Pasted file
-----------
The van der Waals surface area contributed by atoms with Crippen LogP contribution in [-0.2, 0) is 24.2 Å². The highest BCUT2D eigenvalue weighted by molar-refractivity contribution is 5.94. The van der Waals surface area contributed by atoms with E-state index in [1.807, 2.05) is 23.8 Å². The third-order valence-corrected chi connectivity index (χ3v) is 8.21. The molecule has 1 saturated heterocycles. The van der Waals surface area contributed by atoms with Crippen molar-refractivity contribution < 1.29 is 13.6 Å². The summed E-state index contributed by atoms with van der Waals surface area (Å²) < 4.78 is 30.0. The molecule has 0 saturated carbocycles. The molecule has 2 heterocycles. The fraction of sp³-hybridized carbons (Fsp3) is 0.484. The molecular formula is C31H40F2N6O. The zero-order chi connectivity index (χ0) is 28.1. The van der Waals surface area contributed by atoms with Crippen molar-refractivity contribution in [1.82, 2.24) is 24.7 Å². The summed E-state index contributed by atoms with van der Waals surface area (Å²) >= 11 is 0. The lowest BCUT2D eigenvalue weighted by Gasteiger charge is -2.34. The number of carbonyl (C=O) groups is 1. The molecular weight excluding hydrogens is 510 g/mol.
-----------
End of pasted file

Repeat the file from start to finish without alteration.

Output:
The van der Waals surface area contributed by atoms with Crippen LogP contribution in [-0.2, 0) is 24.2 Å². The highest BCUT2D eigenvalue weighted by molar-refractivity contribution is 5.94. The van der Waals surface area contributed by atoms with E-state index in [1.807, 2.05) is 23.8 Å². The third-order valence-corrected chi connectivity index (χ3v) is 8.21. The molecule has 1 saturated heterocycles. The van der Waals surface area contributed by atoms with Crippen molar-refractivity contribution < 1.29 is 13.6 Å². The summed E-state index contributed by atoms with van der Waals surface area (Å²) < 4.78 is 30.0. The molecule has 0 saturated carbocycles. The molecule has 2 heterocycles. The fraction of sp³-hybridized carbons (Fsp3) is 0.484. The molecular formula is C31H40F2N6O. The zero-order chi connectivity index (χ0) is 28.1. The van der Waals surface area contributed by atoms with Crippen molar-refractivity contribution in [1.82, 2.24) is 24.7 Å². The summed E-state index contributed by atoms with van der Waals surface area (Å²) >= 11 is 0. The lowest BCUT2D eigenvalue weighted by Gasteiger charge is -2.34. The number of carbonyl (C=O) groups is 1. The molecular weight excluding hydrogens is 510 g/mol.